a) database can still be used while programming is carried out to create new version.
b) database is not “lost” if changes are unsuccessful. For this reason most databases are created with two separate parts: so the database program can be improve without altering the database tables which hold the data.
Minor Programming [e.g. (i)] should still be conducted on a copy of the database in use, to avoid data/database loss.
The upgraded database version should only be installed to replace the existing database version once it has been tested (functional testing by MIS and acceptance testing by User) by both the MIS circle and the Owning Office.


Often new information or new report formats for presenting information may be required. This is generally done by creating a temporary query.
Typically, creating such a query may require between half-an-hour and day of a programmer’s time. This will select and filter information from the database to be presented in a standard report or for export (e.g. to Excel).
This should follow the same procedure described above with request for approval by SE, MIS or System Analyst, who will assign temporary query work to a Programmer.


As RHD continues to develop, new databases will undoubtable be required. This should always be in response to a clear functional brief. Before creating a new database should always first ask; “can this be achieved by improvement to an existing database? ”. This is particularly the case where some data required is held within an existing database already often the request can be met by doing a temporary query (see above). In some cases, update to existing database may be required. In this case development should be initiated through a meeting with the MIS Circle and Owning Office of the existing database.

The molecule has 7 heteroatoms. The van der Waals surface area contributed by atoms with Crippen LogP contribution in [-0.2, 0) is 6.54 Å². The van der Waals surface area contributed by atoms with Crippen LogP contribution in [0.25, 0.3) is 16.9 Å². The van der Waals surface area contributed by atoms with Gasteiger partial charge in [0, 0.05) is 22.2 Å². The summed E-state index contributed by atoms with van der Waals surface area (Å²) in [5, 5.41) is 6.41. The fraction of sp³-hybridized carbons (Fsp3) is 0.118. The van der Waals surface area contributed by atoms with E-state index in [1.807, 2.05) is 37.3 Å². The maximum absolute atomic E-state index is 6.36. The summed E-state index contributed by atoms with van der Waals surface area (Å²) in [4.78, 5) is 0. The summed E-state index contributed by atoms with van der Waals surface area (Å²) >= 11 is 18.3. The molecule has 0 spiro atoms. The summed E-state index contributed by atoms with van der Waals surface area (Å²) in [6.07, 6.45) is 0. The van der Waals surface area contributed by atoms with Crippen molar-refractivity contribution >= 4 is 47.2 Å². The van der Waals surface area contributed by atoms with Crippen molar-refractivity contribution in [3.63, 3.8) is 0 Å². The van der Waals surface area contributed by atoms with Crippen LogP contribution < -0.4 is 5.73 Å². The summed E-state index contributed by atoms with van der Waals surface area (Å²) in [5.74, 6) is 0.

If no existing database can be used a new one may be required. The process of development for this is similar to that described above, and outlined in the flowchart.
Some parts of RHD may benefit from computerisation of existing records and systems. This improvement could be suggested by MIS Circle, who could advise where such a database could be developed efficiently and add real benefit to particular areas of RHD.


RHD computer software is either general or technical. Technical software upgrade or development will require technical approval by the relevant wing/circle to verify and validate its use. The procedure for this for bridge design software is outlined in OP/BD/1.2. This details the process for approving specialised technical software and spreadsheet templates (used for design). This type of software will require functionality to suit a specific purpose, which will need to be clearly identified, discussed, renewed and approved before procurement is made.
General software could include word processing (e.g. “Word”), spreadsheet (e.g. “Excel") and presentation (e.g. “PowerPoint”) software. Upgrade of this software needs to be introduced carefully so:
1. All users should be able open documents produced by other users, so, in some cases, all users of particular software should be updated together; but
2. Upgrading software can make computers run slower.
References :

Procedure Flowchart :





For duties associated with each grade of personnel see


Updated on : 1/1/2004